God had spoken in Jesus and Jesus had begun the building of his church when he sent his first missionaries. The ones to carry on the work were the bishops who bore the brunt of the difficulties faced in the early church. They took on the canon issues. They took on the unity issues. They took on Rome and they provided living examples of Christ-following. There was no question in the mind of the early church that God had spoken and as non-Christian groups like Marcion and the Dositists began to make claims about God, the issue of which books God had authored became a serious issue. This decision and challenges together with the man that faced them would shape the features of Christianity for millennia.




[1]. Bruce A Demarest, “The Contemporary Relevance of Christendom’s Creeds,” Themelios 7, no. 2 (1982): 11.

[2]. Ferguson, Everett. 2013. Church History, Volume 1: From Christ to the Pre-Reformation. 2nd ed. Grand Rapids, MI: Zondervan. 73.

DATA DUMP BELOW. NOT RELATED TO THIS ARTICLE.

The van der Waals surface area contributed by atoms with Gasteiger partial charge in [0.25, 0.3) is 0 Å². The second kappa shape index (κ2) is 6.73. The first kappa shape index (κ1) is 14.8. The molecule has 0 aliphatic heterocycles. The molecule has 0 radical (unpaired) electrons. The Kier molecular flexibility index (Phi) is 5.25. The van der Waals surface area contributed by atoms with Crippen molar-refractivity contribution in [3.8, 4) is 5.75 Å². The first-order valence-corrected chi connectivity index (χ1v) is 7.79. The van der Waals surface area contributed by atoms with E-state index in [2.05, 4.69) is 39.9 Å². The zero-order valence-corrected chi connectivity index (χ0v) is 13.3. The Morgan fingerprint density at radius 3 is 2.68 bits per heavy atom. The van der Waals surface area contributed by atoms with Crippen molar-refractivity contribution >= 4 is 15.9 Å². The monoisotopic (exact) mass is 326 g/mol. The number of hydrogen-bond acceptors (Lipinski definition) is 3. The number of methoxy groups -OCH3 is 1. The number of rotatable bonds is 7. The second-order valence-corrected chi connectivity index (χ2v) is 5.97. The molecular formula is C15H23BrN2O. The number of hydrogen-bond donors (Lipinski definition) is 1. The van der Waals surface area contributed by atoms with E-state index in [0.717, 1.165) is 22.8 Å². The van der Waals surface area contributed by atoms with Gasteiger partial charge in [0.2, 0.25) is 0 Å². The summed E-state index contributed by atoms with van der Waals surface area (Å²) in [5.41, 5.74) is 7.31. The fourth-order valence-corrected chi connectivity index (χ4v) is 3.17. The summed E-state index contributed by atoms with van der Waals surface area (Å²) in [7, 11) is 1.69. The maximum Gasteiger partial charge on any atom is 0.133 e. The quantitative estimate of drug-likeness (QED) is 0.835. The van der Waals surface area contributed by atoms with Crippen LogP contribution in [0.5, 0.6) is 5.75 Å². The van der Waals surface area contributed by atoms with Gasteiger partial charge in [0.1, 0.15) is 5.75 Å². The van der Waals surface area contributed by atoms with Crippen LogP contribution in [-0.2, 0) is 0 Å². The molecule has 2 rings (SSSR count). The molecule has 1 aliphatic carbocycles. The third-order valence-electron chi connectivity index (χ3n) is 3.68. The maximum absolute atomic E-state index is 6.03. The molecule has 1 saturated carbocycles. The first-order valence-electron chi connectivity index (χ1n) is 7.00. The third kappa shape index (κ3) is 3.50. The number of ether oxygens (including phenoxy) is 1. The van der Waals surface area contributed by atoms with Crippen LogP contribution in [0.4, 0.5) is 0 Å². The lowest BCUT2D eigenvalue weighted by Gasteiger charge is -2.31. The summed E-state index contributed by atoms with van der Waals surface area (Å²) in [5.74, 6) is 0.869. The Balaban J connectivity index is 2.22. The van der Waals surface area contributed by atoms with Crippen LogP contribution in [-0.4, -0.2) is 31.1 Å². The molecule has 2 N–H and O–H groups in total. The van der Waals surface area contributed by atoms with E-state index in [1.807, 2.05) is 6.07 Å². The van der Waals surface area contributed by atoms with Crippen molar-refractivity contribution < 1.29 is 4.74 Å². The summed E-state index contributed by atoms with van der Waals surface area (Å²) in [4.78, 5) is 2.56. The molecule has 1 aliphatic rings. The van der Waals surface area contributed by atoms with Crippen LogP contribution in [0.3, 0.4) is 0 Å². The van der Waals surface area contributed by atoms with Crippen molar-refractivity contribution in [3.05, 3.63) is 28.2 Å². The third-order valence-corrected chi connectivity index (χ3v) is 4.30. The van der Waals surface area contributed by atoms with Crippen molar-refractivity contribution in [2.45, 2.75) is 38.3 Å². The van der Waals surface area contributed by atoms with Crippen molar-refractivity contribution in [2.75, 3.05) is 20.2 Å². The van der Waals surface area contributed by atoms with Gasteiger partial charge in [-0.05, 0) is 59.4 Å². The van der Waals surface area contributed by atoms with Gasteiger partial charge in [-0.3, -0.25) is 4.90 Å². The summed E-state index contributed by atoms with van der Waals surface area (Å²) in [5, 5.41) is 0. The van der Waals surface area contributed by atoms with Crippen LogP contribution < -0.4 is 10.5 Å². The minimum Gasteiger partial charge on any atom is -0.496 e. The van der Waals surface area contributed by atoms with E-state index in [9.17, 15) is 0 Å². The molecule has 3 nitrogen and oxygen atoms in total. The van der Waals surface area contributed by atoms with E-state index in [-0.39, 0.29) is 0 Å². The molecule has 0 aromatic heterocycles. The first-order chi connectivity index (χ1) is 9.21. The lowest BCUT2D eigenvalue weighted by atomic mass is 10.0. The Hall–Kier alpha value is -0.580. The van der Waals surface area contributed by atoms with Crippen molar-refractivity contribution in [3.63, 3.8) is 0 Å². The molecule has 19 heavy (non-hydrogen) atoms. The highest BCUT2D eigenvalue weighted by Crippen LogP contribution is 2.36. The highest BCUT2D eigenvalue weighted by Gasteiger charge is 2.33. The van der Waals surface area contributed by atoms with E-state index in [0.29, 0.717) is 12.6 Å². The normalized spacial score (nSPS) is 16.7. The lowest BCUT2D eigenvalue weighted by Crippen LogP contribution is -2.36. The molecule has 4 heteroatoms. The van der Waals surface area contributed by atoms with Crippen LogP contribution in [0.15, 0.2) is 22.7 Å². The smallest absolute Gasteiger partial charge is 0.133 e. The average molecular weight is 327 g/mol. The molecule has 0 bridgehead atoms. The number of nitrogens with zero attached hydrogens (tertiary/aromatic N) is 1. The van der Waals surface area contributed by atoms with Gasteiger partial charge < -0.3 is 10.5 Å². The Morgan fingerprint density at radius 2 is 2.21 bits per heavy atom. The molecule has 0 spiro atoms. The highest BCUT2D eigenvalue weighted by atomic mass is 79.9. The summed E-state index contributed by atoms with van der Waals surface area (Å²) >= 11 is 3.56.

[3]. Ibid, 55.

[4] Ibid.

[5] ἐπίσκοπος (episkopos), overseer; bishop. Cognate words: ἀλλοτριεπίσκοπος, ἐπισκοπή. The Lexham Analytical Lexicon to the Greek New Testament (Logos Bible Software, 2011).

[6]. The Holy Bible: English Standard Version (Wheaton, IL: Crossway Bibles, 2016), 1 Ti 3:5.

[7]. Ferguson, Everett. 2013. Church History, Volume 1: From Christ to the Pre-Reformation. 2nd ed. Grand Rapids, MI: Zondervan. 55.

[8]. The Holy Bible: English Standard Version (Wheaton, IL: Crossway Bibles, 2016), Heb 13:17.

[9]. Ferguson, Everett. 2013. Church History, Volume 1: From Christ to the Pre-Reformation. 2nd ed. Grand Rapids, MI: Zondervan. 72.